I tend to use "resources", and of course resources can have a "type", in this case I mean a formal type rather than a "file type". For example you might simply view a JPEG file as an array of bytes, but you could also go into more detail with the actual data-structures, once you have defined the 'file address space' as a kind of pointer. I have also come across "materials" for this use.

synonyms for bulk goods

Thanks, I was hoping for something that jarred my perspective. I like both resource and material. Mulling these over, I decided I didn't want a term, I want a metaphor that terms should follow. And here the metaphor I like is that digital materials are just like real world non-digital materials, so use the same word you would in a similar situation. If you take inventory of what is on hand, you call each thing by whatever word covers the role that matters to you: resources, assets, junk, bulk content, items with serial numbers, whatever. Material executing at runtime tends to favor words that imply behavior.

Each fragment of material is an instance of some general class in a usage domain. So domain is something general about a class of items. You can call items of digital content whatever you want, depending on a role emphasized. Term "fragment" emphasizes role as piece of some larger whole. Using fewer terms actually doesn't help, since information theory says you convey less by a word the more likely that word is to appear. A term repeated over and over thus becomes bleating, so varying synonyms can improve clarity.

This view makes my original point pretty uninteresting, which seems good. Little is left besides domain change across fragment boundaries.


I like your point about metaphors. It reminds me we have "desktops", and "windows" etc. I guess the human brain is hardwired by evolution to prefer certain physical representations. We will always find it easier to catch a ball, than we do to calculate it's trajectory by calculus, even though we are solving the same problem in both cases. Finding the right metaphor can make complex problems simple. There is already a link between software and construction as we already use the metaphor of architecture.

If only I had mentioned reductionism in this post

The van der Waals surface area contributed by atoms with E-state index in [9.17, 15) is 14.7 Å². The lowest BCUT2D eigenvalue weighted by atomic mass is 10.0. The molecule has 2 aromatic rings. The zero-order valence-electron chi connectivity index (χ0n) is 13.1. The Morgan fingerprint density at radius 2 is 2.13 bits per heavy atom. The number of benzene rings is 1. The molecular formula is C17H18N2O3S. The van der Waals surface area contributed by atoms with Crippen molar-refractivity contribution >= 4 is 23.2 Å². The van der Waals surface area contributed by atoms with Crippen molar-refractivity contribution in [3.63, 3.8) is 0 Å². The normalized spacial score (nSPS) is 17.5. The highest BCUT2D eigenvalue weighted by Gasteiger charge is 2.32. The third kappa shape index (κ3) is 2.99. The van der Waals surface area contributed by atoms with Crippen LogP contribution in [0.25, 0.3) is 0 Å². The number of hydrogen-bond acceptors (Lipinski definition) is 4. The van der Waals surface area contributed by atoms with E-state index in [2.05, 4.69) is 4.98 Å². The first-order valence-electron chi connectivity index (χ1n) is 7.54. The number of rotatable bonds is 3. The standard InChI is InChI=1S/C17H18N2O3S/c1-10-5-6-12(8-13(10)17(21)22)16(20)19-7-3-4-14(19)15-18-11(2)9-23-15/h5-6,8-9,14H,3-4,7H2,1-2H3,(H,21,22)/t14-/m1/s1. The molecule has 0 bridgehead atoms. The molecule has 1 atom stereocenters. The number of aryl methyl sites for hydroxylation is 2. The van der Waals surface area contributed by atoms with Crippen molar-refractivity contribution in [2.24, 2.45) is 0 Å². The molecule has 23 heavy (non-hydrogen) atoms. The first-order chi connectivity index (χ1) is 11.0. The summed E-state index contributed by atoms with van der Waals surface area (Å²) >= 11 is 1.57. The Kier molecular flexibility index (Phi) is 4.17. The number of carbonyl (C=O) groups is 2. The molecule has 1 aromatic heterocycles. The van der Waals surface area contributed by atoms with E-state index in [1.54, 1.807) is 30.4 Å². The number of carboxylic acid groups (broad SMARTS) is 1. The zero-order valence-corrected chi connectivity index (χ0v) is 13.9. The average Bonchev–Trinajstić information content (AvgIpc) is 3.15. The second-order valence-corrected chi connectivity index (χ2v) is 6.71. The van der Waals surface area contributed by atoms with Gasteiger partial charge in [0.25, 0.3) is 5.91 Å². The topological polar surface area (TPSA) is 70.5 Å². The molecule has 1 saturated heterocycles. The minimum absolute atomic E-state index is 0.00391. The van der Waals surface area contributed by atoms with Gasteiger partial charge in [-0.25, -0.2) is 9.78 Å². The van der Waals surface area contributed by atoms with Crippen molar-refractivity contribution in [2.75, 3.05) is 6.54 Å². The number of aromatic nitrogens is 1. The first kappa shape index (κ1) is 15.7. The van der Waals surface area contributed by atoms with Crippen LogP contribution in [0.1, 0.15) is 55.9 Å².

My point was partly that metaphors are not false. Some folks may assume, "You can't use metaphors because that's not what is actually happening." But I suggest if you are understood, then part of truth relevant at the moment is getting through. When you design something based on a metaphor, and code obeys that model, then metaphor is what actually happens at some level of abstraction.

Historically, "metaphors are great" is strongly associated with user interface design. Users are shown windows and desktops, but they are simulations and not "what actually happens". However, if code has frameworks and objects involving windows and desktops, maybe it really is partly what actually happens. I suppose there's no reason to limit metaphors to just GUI entities. And in practice we don't because we have all kinds of abstract models in software systems, like heaps and stacks and processes. These are real when the model applies, as opposed to convenient figments.

I was suggesting there is no level of abstraction where metaphor is inappropriate. When you speak figuratively, but it captures a model correctly enough, then it is true to the extent anything we say in natural language approaches true. Even when determined to hew to a hardware perspective, hardware must be designed to follow models that makes sense to us, so metaphors are present. Sometimes the metaphor is a story with numerous actors. (This is practically what instruction architecture means.)

Calculus of moving objects is sometimes less impressive than it seems when "constant rate of closure" is a good enough approximation. To stay on a collision course, you need only maintain the same bearing with a target. Pretend I say something clever here, something about drawing a business plan on a napkin, and how this metaphor is useful despite being simple.